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The American journalist released by pro-Russian militants in eastern Ukraine after four nights of captivity said he felt fortunate to be free.

"I had it pretty easy, because I was let go,” Simon Ostrovsky, a reporter and producer for Vice News, said in a statement describing his detainment Friday.

Ostrovsky wrote that at least a dozen other nameless detainees “were ferried in and out of the cellar of the Ukraine state security (SBU) building by the pro-Russia militants who had taken it over.”

From journalists to Ukrainian activists, Ostrovsky speculated that most would be stuck there longer than him and were being used as “bargaining chips” by the pro-Russian forces in Sloviansk.

Ostrovsky said his "release was unexplained as his capture."

“On Monday night I was pulled out of a car at a checkpoint, then blindfolded, beaten, and tied up with tape. After spending hours alone on the floor of a damp cell with my hands tied behind my back and a hat pulled over my eyes, I was led into a room where I was accused of working for the CIA, FBI, and Right Sector, the Ukrainian ultra-nationalist group.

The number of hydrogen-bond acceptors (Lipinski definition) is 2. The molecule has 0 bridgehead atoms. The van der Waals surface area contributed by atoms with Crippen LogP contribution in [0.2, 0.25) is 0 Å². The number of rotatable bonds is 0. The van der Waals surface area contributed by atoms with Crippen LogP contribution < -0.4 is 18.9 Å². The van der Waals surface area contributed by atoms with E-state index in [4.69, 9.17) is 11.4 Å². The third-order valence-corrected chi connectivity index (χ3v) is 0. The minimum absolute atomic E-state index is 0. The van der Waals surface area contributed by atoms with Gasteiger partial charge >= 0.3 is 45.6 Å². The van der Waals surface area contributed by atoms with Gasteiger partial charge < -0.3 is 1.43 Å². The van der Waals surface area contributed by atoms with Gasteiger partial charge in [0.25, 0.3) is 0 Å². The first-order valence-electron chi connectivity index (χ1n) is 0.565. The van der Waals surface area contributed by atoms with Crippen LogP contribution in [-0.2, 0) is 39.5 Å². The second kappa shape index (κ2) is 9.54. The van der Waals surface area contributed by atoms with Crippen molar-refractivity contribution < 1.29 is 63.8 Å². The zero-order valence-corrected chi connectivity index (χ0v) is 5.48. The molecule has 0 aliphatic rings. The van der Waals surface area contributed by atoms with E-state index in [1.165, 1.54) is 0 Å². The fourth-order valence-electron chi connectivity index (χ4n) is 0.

"When I refused to give the password to my laptop, I was smacked in the arm with a truncheon. When I was asleep on the floor, masked men came to wake me up and tell me how no one would miss me if I died, and then kicked me in the ribs as they left.”

U.S. journalist Simon Ostrovsky, who was abducted and held by pro-Kremlin rebels in east Ukraine this week, arrives in a hotel in the eastern Ukrainian city of Donetsk after being freed, on April 24, 2014. OALEXANDER KHUDOTEPLY / AFP - Getty Images
— Petra Cahill